If you don't like that part, DK (Newark, Allied, whatever) has many active, in-stock alternatives to choose from:

https://www.digikey.com/products/en...ty=0&ColumnSort=0&page=1&stock=1&pageSize=500

With wire leads in and out, it cooks down to 8 models from 15 VA to 250 VA.

ak

Last edited: May 20, 2018
16. ebp Well-Known Member

Feb 8, 2018
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The problem with using a transformer designed for 115 V at nominally 24 V at the same V·A product is that the resistive losses in the windings are likely to make it run very hot, especially when the added issue of high RMS to average current ratio with capacitive filtering is added to the equation.

17. be80be AAC Fanatic!

Jul 5, 2008
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Your using 24 volts to come up with 4 amp that wrong you be lucky to get 2.5 amps from these
the output is figured at peek the same figures used in post 2 to get you a +- 15 volts

4 amps and you'll be seeing this
I been working with these for over 36 years there and seen 100VA burnout faster then 75 there cheap one's and good ones
They over rate these using 24 volts to do the math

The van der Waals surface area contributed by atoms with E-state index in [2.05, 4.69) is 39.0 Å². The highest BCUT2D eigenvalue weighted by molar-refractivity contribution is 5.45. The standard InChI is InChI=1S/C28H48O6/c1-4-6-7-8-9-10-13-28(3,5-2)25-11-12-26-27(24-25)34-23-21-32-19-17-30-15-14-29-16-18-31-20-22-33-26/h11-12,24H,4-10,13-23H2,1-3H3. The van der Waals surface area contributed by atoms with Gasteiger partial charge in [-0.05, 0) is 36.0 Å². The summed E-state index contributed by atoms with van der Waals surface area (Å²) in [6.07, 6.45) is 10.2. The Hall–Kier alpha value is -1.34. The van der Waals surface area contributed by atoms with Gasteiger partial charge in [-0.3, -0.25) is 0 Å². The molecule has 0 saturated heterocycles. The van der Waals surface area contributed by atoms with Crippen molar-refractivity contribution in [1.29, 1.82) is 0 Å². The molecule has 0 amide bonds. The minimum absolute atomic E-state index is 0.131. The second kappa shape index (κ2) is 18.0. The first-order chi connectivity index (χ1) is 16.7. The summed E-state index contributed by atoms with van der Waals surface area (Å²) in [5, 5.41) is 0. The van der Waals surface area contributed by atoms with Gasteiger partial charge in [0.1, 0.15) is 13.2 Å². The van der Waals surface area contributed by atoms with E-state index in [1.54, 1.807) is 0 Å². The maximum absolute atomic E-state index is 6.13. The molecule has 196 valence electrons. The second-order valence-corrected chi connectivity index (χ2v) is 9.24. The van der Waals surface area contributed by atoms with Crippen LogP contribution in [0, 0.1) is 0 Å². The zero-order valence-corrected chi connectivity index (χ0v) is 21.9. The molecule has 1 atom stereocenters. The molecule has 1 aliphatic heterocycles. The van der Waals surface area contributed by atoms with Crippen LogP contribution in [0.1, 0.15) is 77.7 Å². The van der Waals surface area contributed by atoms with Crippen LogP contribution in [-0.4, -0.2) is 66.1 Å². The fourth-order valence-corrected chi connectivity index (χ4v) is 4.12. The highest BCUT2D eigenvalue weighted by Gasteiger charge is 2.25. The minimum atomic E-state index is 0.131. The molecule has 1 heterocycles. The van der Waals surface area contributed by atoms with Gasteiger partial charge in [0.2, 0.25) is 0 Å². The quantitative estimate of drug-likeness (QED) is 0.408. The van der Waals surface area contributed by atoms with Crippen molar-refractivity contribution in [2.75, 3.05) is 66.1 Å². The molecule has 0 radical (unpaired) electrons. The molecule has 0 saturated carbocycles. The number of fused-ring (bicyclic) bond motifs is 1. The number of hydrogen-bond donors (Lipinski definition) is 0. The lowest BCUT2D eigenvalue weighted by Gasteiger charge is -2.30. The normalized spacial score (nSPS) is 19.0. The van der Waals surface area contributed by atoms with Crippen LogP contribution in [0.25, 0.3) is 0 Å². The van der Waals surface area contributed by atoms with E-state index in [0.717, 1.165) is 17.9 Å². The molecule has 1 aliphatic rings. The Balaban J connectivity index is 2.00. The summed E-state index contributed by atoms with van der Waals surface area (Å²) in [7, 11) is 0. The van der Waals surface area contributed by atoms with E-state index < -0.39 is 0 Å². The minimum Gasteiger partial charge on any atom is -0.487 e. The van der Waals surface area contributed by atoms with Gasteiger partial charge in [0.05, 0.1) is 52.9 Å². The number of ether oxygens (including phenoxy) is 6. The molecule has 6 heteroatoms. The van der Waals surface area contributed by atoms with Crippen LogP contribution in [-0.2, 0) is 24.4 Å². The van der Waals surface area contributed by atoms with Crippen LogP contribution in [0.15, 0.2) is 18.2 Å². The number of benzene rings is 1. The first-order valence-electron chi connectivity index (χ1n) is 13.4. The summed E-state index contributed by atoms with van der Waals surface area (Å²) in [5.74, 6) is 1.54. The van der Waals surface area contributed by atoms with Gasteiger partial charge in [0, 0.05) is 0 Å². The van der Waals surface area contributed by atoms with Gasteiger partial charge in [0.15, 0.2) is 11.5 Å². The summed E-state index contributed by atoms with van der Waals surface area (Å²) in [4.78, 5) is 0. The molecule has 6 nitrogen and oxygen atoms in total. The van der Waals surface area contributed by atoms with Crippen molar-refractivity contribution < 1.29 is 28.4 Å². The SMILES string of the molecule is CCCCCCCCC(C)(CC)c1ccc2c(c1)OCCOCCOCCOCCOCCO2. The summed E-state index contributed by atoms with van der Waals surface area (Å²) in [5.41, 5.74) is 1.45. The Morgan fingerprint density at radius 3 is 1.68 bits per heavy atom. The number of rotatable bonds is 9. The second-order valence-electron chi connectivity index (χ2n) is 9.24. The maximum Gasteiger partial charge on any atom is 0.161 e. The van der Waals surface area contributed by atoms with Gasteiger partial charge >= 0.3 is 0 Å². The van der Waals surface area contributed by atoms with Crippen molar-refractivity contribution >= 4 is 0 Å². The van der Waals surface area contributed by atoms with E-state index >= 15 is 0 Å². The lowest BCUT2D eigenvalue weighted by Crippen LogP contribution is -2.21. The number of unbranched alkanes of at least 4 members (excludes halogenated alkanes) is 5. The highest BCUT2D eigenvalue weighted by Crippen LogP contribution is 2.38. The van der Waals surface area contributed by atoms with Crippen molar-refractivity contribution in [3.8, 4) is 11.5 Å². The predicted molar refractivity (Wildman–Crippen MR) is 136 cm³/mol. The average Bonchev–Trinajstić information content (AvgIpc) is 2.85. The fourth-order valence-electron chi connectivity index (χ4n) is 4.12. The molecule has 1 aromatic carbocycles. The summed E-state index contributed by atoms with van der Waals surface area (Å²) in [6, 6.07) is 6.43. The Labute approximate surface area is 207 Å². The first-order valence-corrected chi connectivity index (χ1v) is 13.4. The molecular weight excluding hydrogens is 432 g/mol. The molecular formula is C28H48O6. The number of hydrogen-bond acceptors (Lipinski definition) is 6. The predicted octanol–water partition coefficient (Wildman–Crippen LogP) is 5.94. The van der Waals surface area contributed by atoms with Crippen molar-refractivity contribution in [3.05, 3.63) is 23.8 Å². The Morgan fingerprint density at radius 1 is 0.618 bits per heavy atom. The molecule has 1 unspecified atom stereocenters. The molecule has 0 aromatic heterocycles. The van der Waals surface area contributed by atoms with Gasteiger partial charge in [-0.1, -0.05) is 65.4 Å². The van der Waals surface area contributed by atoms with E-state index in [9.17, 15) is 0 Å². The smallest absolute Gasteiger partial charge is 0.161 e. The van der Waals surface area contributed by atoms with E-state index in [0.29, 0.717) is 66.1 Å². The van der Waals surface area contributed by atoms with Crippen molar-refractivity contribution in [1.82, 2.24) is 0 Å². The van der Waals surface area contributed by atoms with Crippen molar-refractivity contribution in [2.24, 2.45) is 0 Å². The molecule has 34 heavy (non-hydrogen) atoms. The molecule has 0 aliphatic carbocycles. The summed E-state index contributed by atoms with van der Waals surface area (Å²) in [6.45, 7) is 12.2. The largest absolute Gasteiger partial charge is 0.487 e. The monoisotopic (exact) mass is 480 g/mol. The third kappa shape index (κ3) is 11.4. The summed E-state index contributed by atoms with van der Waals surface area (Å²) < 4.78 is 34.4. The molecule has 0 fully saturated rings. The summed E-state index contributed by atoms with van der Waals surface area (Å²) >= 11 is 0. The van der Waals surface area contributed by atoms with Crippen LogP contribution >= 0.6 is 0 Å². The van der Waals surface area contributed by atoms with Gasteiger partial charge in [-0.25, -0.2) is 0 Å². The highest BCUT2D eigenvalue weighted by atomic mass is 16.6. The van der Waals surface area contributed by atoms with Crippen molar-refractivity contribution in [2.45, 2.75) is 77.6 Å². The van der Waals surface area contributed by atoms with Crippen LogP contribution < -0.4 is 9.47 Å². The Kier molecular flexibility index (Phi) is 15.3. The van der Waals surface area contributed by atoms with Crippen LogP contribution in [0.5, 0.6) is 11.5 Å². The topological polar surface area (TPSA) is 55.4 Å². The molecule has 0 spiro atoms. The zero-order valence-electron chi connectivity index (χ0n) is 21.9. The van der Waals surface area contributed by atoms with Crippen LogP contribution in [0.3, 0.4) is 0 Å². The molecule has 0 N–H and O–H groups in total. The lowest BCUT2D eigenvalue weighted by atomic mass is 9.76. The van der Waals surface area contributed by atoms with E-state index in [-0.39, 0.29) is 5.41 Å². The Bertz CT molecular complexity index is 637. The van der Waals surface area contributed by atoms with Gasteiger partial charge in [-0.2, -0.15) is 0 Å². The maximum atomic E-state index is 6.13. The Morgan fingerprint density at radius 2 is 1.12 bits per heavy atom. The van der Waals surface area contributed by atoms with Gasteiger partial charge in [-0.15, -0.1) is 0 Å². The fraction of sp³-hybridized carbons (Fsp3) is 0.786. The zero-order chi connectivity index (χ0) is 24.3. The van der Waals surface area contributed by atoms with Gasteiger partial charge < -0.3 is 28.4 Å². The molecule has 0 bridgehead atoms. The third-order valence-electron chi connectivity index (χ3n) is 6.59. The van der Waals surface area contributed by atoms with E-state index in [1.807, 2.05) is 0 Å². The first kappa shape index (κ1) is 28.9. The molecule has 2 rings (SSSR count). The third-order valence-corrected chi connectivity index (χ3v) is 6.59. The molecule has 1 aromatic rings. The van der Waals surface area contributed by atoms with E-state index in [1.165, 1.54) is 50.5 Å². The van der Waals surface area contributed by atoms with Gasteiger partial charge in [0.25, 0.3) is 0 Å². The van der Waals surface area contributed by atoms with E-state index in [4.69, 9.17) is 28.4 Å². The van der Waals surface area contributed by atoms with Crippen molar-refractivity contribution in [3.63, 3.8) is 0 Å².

a IC-0100-102 is rated at 4.17 amps on 120 volts it should be 3 amps but I've seen lots fail at less then 3 amps they get hot and short out.
The IC-0100-103 is .83 amps on 120 volts it's a 100VA @ 24 too
I would do some testing with what you have there not all what they say on case.
But good luck with this.

Last edited: May 20, 2018
18. JCapron Thread Starter New Member

Jul 4, 2016
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We must not be buying the cheap ones because we buy several hundred transformers every year with no issues. But thanks for the input.

19. AnalogKid AAC Fanatic!

Aug 1, 2013
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One concern about using a high voltage isolation transformer in a low voltage application is the wire gauge. A 60 VA transformer is designed to deliver approx. 0.5 A at 120 Vac. At 24 Vac, the core easily can shuttle the 30-40 VA needed for this application, but the windings might overheat trying to deliver 1 A. A different solution for this is to use two standard 24 Vac power transformers back-to-back. 24 Vac into the secondary of xfmr #1, #1 120 Vac primary connected to #2 120 Vac primary, #2 24 Vac secondary as the output. Center-taps / dual windings as needed. Twice the iron, probably less total cost, and each winding is designed for the current it is handling. Went there, did that, still working after 40 years.

ak

20. JCapron Thread Starter New Member

Jul 4, 2016
11
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The early (1980's) electronic DDC systems had 24VAC controllers that all came with onboard isolation transformers. They were 300 or 1200 baud TTL devices that were slow but bulletproof. Around the turn of the century, the manufacturers dropped the isolation transformers and switched to RS485. The new controllers were fast but finicky. I just need to find the source for the transformers used in those pre-2000 DDC controllers.

Thanks for everyone's input.

Last edited by a moderator: May 21, 2018